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Care Considerations for Older Adults: The Assessment and Management of Polypharmacy for APRNs Nursing CE Course

1.5 ANCC Contact Hours

1.5 ANCC Pharmacology Hours

About this course:

The purpose of this course is to familiarize the learner with an assessment of polypharmacy amongst older adult patients and the evidence-based strategies to address polypharmacy.

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The purpose of this course is to familiarize the learner with an assessment of polypharmacy amongst older adult patients and the evidence-based strategies to address polypharmacy. 

At the conclusion of this course, the APRN will be prepared to:

  • recognize the importance of assessing for polypharmacy in older adult patients
  • describe the process of deprescribing
  • outline various other pharmacology considerations unique to older adult patients

When caring for older adults (aged 65+), various unique considerations should be taken into account. The healthcare team must be prepared to care for these patients. The population of Americans over the age of 65 is expected to more than double between 2000 and 2030, increasing from 34.8 million to more than 70.3 million. Best-practice and evidence-based geriatric protocols should be developed and utilized in hospitals, rehabilitation centers, long-term care (LTC) facilities, home-care agencies, and community clinics. These same protocols should be introduced in nursing education programs to enhance familiarity during training. Advanced practice registered nurses (APRNs) must function in tandem with the interdisciplinary team, as the Institute of Medicine (now the National Academy of Medicine) highlights collaboration as vital to the care of the aging in their Retooling for an Aging America: Building the Health Care Workforce report in 2008. The primary goals of geriatric care are to promote well-being and optimize QOL through continued maintenance of function, dignity, and self-determination (Brown-O’Hara, 2013; Ward & Reuben, 2020).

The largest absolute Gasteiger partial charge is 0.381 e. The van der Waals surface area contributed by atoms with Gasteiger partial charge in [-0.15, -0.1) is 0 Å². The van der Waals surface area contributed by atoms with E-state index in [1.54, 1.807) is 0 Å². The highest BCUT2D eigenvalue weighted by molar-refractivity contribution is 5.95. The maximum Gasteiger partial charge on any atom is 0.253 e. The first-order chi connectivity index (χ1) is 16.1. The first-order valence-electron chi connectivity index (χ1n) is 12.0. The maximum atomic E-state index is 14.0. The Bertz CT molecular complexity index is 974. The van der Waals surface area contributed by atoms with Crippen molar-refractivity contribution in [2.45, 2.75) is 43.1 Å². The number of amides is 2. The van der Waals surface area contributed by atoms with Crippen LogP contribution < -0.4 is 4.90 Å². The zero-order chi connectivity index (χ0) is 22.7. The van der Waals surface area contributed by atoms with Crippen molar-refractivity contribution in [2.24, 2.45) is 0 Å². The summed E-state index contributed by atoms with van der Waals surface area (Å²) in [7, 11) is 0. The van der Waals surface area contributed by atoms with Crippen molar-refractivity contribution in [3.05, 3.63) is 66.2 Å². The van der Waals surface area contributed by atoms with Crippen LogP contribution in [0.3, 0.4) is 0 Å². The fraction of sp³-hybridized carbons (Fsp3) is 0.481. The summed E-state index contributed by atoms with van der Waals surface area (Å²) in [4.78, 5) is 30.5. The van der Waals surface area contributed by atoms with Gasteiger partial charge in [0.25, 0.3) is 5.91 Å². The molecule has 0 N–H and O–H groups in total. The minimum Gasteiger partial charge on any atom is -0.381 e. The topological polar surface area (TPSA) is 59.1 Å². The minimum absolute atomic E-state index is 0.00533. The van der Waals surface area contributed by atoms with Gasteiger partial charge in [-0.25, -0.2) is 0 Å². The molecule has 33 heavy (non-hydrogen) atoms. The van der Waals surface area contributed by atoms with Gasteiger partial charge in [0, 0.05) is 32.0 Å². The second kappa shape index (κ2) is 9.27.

Roughly one-half (44% of men and 57% of women) over the age of 65 take at least five medications (prescription or over-the-counter [OTC]) every week. In this same age group, 12% of patients take at least 10 medications. National treatment guidelines may dictate that patients be prescribed a minimum of six medications to reduce their risk of long-term complications from chronic conditions, such as diabetes mellitus (DM) and coronary artery disease. However, polypharmacy (the simultaneous use of multiple medications) becomes an issue if it contributes to negative outcomes, such as adverse events, nonadherence, and increased cost (Saljoughian, 2019). Polypharmacy is established as an independent risk factor for hip fractures in older adults (Rochon, 2020). Being prescribed various medications by multiple providers increases the risk of adverse events and drug-drug interactions in older adult patients. Polypharmacy leads to therapeutic duplication, unnecessary medication use and its accompanying side effects, and poor adherence. Risk factors for polypharmacy include advancing age, lack of education, ethnicity, health status, and access to a pharmacy (Nguyen et al. 2020; Ward & Reuben, 2020). The risk of a drug-drug interaction increases as the number of medications increases. A patient taking 5-9 different medications has a 50% chance of experiencing a drug interaction, and that probability increases to 100% in a patient taking 20 or more medications. While polypharmacy increases the risk of poor adherence, geriatric patients may also have other issues specific to their population that affect adherence. These include difficulty with forgetting to take their medications due to cognitive impairment, poor vision, limited financial resources, and limited access to a pharmacy/transportation to a pharmacy, all of which have been shown to reduce medication regimen adherence. Patients may also elect to reduce the dose or stop a medication if they experience an unpleasant side effect that they believe is being caused by the medication (Saljoughian, 2019). Additionally, prescriptions that are not being consistently filled or taken as ordered may indicate neglect (Agarwal, 2020). A common phenomenon amongst older adults with multiple prescribed medications, a prescribing cascade, occurs when additional medications are prescribed due to the misdiagnosis of an adverse effect as a new medical condition. For example, many antipsychotic medications may lead to parkinsonism (symptoms that mimic Parkinson’s disease in patients without the underlying diagnosis), prompting the prescription of an antiparkinson medication, which then causes orthostatic hypotension and delirium (Rochon, 2020).